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Buddhadharma : Fall 2008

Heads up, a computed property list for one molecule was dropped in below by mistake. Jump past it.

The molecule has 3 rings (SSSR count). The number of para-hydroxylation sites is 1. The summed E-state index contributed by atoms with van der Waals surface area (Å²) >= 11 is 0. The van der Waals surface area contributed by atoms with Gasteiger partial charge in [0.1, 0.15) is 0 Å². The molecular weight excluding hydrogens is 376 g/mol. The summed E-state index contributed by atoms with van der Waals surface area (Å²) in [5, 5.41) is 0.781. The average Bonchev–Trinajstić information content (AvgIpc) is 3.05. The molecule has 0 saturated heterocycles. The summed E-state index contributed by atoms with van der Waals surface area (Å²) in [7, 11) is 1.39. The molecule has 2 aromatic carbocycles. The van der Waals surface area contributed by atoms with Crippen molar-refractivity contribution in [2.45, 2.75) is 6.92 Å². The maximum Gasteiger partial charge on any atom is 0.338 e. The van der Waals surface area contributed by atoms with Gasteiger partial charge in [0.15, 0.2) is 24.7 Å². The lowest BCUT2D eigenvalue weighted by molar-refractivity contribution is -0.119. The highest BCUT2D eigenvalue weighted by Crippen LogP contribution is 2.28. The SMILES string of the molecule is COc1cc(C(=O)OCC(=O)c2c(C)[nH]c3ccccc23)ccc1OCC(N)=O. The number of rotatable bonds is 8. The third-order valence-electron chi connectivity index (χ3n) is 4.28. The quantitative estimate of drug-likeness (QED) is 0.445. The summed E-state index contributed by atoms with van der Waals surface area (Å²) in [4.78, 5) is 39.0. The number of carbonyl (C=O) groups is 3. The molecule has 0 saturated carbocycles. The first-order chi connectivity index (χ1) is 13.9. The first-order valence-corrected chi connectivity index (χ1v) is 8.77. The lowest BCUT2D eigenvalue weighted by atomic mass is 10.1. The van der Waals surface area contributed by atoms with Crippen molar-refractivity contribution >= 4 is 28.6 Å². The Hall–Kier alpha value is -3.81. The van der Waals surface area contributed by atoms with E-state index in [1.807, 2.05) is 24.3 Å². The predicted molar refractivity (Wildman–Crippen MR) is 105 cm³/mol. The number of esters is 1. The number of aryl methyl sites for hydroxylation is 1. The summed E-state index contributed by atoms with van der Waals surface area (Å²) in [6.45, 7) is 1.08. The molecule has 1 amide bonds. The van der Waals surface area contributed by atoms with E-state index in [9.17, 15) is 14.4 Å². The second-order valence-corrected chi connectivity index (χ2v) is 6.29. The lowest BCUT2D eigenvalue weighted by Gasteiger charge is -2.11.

buddhadharma: the practitioner’s quarterly fall 2 0 08 38 For Choegyal, normalcy meant running in the elections for Tibetan parliament in 1990. The Tibetan parliament consists of thirteen representatives from different regions of Tibet. Choegyal was chosen to represent the Amdo region, where his parents are from. He served five years in elected office, meeting every six months with other representatives to discuss issues like rehabilitation, cultural preservation, and refugee rights. Choegyal was often accused of being hawkish; it was his frustration with complacency that made him both a revolu- tionary and a threat to the pacifist stance of the government- in-exile. “A lot of people think that this model has been a success, but I don’t think we are giving it that extra push,” he says. “I think we can do much more. Whether the Tibetans in exile go back to Tibet is not the issue. Whether the Dalai Lama goes back to Tibet is not the issue. The issue is what kind of fair deal will the Tibetans in occupied Tibet get from the government of China. There’s a tremendous opportunity if you look at how much sympathy we have from the free world, but I don’t think we are utilizing it. We’re just bogged down with solving small problems, when we can be doing much bigger things, like making sure that Tibetans in India have employment, and that nobody is living under the pov- erty line.” But Choegyal’s stance was not well received among the rest of the community. “I was rocking the boat,” he says. Feeling out of place and frustrated, he voluntarily left his post in 1995. “We have become complacent. Stagnant is the word.” On a brisk spring evening in the McLaren conference room at the University of San Francisco, Choegyal sits center stage in front of two dozen students, discussing the meaning of justice with the university’s president. Although it’s meant to be a moderated panel, Choegyal dominates the stage with his charisma and willingness to speak over others if he thinks they don’t make sense. Despite his insistence that he is not a spiritual leader, the audience has come to see the Dalai Lama’s brother; they are seeking his guidance. After an hour of listening to the heated debate, the floor is open to questions and a woman in the front row stands up to speak. “One of my daughters died in an accident,” she begins, sobbing. “And now, my other is suicidal. What do you suggest I do?” “Acceptance,” Choegyal says, nodding. “Acceptance.” A heavyset blond woman from stage left stands up. She is already on the verge of tears. “I went to Tibet,” she sobs, “and saw so much suffering. I don’t know what to do to help. I don’t know how you deal with knowing that your country is in such turmoil.” Choegyal interrupts her rambling. “Acceptance,” he says again, letting a slightly inappropriate chuckle slip out. (“You know that one lady who displayed a tremendous amount of emotion?” he says to me later. “I think she was frustrated with her own life and tried to make it look like she was worried about Tibetans.”) The woman sits down, thanking Choegyal profusely for his sage advice. For the past thirteen years, Choegyal has been enjoying what he calls “big-time retirement.” He spends most of his time at home in Dharamsala reading the New York Times and People’s Daily online (“I want to know what the Chinese are saying!”) and studying Buddhist and world history. “I used to be into photography and editing film,” he says. “And I was a good mechanic. But now my hobby is reading.” He listens to Handel’s “Messiah” (“It’s very uplifting”), reads the Heart Sutra (“The Lord Buddha and his boys are hanging out...”), and watches Saving Private Ryan (“That movie is so good at showing how bad war is”). He occasionally flies to the U.S. for teaching stints at the University of San Francisco, where he used to teach the Bud- dhist section of a course called Pathways to Spiritual Wisdom. His students call him TC; the nickname is perhaps another way for him to discourage any reverence toward him for being the brother of a holy man. He doesn’t consider himself a teacher either (“I think that’s a very arrogant word”), but rather sees himself as a facilitator who helps people realize that there are different ways to approach a problem. Choegyal simultaneously exudes large doses of wisdom, peace, and conflict. “I have a very bad temper,” he says. “I’m LisakaTayamaCourTesyofuniversiTyofsanfranCisCo